The last two petitions cover future trials. We pray to be shielded from temptation—which is really a prayer for the grace to resist temptation—and to be delivered from all evils.

All that in 33 seconds—66 seconds if you take your time! Perhaps it's time we took this perfect prayer a bit more to heart.

Sunday, July 17, 2016

Pilgrims to Poland

To prepare for the blessing of our World Youth Day pilgrims at Mass this morning, I decided to do a bit of research.  I started with the ecumenical councils, the great gatherings of bishops that have guided the Church through history.

The first reference to pilgrims was at the First Lateran Council in 1123. That council excommunicated anyone who tried to rob them. This will probably not protect our young people from pickpockets. The Third Lateran Council, also held in the twelfth century, excommunicates anyone who disturbs pilgrims. That threat probably won't stop someone keeping our pilgrims awake by singing in the streets of Cracow.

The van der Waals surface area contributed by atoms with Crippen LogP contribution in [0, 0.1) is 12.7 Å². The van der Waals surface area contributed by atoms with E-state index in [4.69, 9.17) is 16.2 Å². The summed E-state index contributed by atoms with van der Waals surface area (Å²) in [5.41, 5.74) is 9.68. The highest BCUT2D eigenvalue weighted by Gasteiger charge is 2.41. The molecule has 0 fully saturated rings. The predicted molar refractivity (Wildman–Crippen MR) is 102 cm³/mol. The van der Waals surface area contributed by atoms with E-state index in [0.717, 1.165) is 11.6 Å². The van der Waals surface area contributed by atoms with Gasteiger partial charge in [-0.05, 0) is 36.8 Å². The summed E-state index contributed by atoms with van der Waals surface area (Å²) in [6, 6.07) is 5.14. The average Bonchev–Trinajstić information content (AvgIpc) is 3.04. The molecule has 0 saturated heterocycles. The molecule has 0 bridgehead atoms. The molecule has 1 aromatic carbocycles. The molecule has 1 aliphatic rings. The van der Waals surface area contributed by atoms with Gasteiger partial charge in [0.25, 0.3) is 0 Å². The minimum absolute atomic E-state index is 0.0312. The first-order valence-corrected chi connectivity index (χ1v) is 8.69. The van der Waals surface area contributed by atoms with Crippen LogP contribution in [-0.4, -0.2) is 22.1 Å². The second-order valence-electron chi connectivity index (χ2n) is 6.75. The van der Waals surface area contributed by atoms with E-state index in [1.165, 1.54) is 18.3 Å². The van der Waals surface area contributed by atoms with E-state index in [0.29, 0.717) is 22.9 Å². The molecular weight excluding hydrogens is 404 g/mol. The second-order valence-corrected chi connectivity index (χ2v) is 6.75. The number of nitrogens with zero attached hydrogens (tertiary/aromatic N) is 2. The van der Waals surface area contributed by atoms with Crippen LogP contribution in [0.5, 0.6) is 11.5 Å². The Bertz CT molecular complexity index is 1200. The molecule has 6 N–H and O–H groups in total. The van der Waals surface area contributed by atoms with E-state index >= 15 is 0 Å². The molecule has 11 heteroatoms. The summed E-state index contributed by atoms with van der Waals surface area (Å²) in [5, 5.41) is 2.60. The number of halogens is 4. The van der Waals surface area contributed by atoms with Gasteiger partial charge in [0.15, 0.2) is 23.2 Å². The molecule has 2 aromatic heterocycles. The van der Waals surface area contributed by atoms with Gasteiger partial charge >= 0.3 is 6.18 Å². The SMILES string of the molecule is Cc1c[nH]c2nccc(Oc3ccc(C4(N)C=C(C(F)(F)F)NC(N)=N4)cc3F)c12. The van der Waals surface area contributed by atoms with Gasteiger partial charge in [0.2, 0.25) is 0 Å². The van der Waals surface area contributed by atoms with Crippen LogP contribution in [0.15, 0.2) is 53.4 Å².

Only in our time, at the Second Vatican Council, did my research turn up more inspiring words.

In its decree on the sacred liturgy, Vatican II says that as we worship here "we strive as pilgrims" towards Jerusalem, the heavenly city (SC 8). The decree on the Church says that we follow in the footsteps of Christ "while we are still making our pilgrimage on earth" (LG 7).

In that same decree, the council speaks of "the pilgrim Church" (LG 48) and tells us that "in her motherly love" Mary looks after the brothers and sisters of her son during their pilgrimage through life, with all its dangers and difficulties, "until they are led to their heavenly homeland" (LG 62).